Contrary to what the telecos predicted if the FCC’s Title II regulations were implemented, it turns out that the net neutrality rules haven’t slowed down anyone.
Speaking at The Brookings Institution today FCC Chairman Tom Wheeler pointed out that many times Washington rhetoric has little to do with reality. “[There is] a disconnect between what is said in Washington advocacy and what happens in the market,” Wheeler said.
“The CEOs of Sprint, T-Mobile, Cablevision, Charter, and Frontier have all publically said Title II regulation does not discourage their investment,” Wheeler said. “Recent transactions, both announced and rumored, point to the same conclusion. And, of course, the post-Open Internet announcements by AT&T, Bright House, CenturyLink, Cincinnati Bell, Comcast, Cox Cable, TDS Telecom, and Time Warner Cable about their plans to expand their broadband service certainly speak for themselves.”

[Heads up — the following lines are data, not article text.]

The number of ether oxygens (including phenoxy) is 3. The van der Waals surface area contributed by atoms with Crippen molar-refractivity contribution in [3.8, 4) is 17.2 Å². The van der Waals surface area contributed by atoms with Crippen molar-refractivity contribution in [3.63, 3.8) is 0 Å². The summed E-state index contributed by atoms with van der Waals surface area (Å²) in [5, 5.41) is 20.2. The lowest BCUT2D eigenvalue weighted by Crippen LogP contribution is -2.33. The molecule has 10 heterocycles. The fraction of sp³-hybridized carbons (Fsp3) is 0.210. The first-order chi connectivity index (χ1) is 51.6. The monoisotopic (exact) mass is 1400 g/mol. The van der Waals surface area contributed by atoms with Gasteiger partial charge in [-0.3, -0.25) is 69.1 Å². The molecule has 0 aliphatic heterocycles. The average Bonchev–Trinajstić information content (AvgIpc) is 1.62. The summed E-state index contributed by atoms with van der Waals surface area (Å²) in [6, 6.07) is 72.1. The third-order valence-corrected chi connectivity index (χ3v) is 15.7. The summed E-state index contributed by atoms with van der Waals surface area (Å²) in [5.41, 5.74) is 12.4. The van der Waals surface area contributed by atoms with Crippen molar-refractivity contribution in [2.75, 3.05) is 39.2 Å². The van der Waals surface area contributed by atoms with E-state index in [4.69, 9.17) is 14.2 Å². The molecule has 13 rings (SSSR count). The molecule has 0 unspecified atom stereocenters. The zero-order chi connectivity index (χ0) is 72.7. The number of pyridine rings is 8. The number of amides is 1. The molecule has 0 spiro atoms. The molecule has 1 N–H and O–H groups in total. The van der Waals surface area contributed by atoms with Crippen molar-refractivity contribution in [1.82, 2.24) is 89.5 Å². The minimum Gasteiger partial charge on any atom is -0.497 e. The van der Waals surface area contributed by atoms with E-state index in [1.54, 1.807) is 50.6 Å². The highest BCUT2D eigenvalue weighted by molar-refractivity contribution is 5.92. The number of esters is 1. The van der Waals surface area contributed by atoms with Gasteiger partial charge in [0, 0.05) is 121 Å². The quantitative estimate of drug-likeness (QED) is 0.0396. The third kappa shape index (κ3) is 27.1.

Back in November 2014 AT&T CEO Randall Stephenson said they would be halting their high-speed fiber infrastructure build-out until after the FCC makes a decision.
“We can’t go out and invest that kind of money deploying fiber to 100 cities not knowing under what rules those investments will be governed,” Stephenson said. “We think it is prudent to just pause and make sure we have line of sight and understanding as to what those rules would look like.”
But today Wheeler reiterated previous statements that the FCC would not regulate rates, require unbundling of networks or impose tariffs.
“In short,” Wheeler added, “no utility-style regulation.”
So Title II has been implemented, a federal court has already refused to delay its implementation (although there are still a slew of lawsuits pending) and – surprise, surprise – the sky did not fall, millions of people were not put out of work and ISIS did not invade Nebraska.
So I guess Tom Wheeler was right after all.